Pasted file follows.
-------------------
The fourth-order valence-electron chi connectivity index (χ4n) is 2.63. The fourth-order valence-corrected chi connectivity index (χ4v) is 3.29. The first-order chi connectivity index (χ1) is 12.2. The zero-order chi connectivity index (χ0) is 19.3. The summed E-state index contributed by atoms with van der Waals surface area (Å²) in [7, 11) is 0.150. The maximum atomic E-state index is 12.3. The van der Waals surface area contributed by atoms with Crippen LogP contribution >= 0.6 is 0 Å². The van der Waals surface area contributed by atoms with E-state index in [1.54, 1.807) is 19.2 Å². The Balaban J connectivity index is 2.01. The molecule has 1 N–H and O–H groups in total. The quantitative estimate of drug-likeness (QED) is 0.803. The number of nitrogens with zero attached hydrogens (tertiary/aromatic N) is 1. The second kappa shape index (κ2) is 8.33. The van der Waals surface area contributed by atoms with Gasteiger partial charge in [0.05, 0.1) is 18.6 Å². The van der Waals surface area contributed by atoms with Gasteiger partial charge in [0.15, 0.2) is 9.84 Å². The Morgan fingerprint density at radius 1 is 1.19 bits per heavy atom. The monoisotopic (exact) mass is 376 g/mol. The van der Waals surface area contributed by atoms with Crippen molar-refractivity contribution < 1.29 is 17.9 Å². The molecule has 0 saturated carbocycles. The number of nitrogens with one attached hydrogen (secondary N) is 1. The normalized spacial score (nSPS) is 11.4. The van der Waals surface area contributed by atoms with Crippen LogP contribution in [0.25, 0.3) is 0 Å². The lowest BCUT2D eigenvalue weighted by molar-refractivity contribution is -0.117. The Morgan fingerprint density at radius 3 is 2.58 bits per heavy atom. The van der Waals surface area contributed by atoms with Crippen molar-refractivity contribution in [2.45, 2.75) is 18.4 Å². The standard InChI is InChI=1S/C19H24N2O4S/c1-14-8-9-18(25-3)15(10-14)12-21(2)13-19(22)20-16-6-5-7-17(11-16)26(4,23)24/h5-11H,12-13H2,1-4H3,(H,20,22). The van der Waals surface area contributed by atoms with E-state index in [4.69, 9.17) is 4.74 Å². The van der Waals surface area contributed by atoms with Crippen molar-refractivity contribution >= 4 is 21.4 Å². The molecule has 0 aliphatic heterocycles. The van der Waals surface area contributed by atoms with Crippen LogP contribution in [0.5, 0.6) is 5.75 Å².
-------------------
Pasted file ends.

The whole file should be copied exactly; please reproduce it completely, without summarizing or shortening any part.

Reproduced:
The fourth-order valence-electron chi connectivity index (χ4n) is 2.63. The fourth-order valence-corrected chi connectivity index (χ4v) is 3.29. The first-order chi connectivity index (χ1) is 12.2. The zero-order chi connectivity index (χ0) is 19.3. The summed E-state index contributed by atoms with van der Waals surface area (Å²) in [7, 11) is 0.150. The maximum atomic E-state index is 12.3. The van der Waals surface area contributed by atoms with Crippen LogP contribution >= 0.6 is 0 Å². The van der Waals surface area contributed by atoms with E-state index in [1.54, 1.807) is 19.2 Å². The Balaban J connectivity index is 2.01. The molecule has 1 N–H and O–H groups in total. The quantitative estimate of drug-likeness (QED) is 0.803. The number of nitrogens with zero attached hydrogens (tertiary/aromatic N) is 1. The second kappa shape index (κ2) is 8.33. The van der Waals surface area contributed by atoms with Gasteiger partial charge in [0.05, 0.1) is 18.6 Å². The van der Waals surface area contributed by atoms with Gasteiger partial charge in [0.15, 0.2) is 9.84 Å². The Morgan fingerprint density at radius 1 is 1.19 bits per heavy atom. The monoisotopic (exact) mass is 376 g/mol. The van der Waals surface area contributed by atoms with Crippen molar-refractivity contribution < 1.29 is 17.9 Å². The molecule has 0 saturated carbocycles. The number of nitrogens with one attached hydrogen (secondary N) is 1. The normalized spacial score (nSPS) is 11.4. The van der Waals surface area contributed by atoms with Crippen LogP contribution in [0.25, 0.3) is 0 Å². The lowest BCUT2D eigenvalue weighted by molar-refractivity contribution is -0.117. The Morgan fingerprint density at radius 3 is 2.58 bits per heavy atom. The van der Waals surface area contributed by atoms with Crippen molar-refractivity contribution in [2.45, 2.75) is 18.4 Å². The standard InChI is InChI=1S/C19H24N2O4S/c1-14-8-9-18(25-3)15(10-14)12-21(2)13-19(22)20-16-6-5-7-17(11-16)26(4,23)24/h5-11H,12-13H2,1-4H3,(H,20,22). The van der Waals surface area contributed by atoms with E-state index in [4.69, 9.17) is 4.74 Å². The van der Waals surface area contributed by atoms with Crippen molar-refractivity contribution >= 4 is 21.4 Å². The molecule has 0 aliphatic heterocycles. The van der Waals surface area contributed by atoms with Crippen LogP contribution in [0.5, 0.6) is 5.75 Å².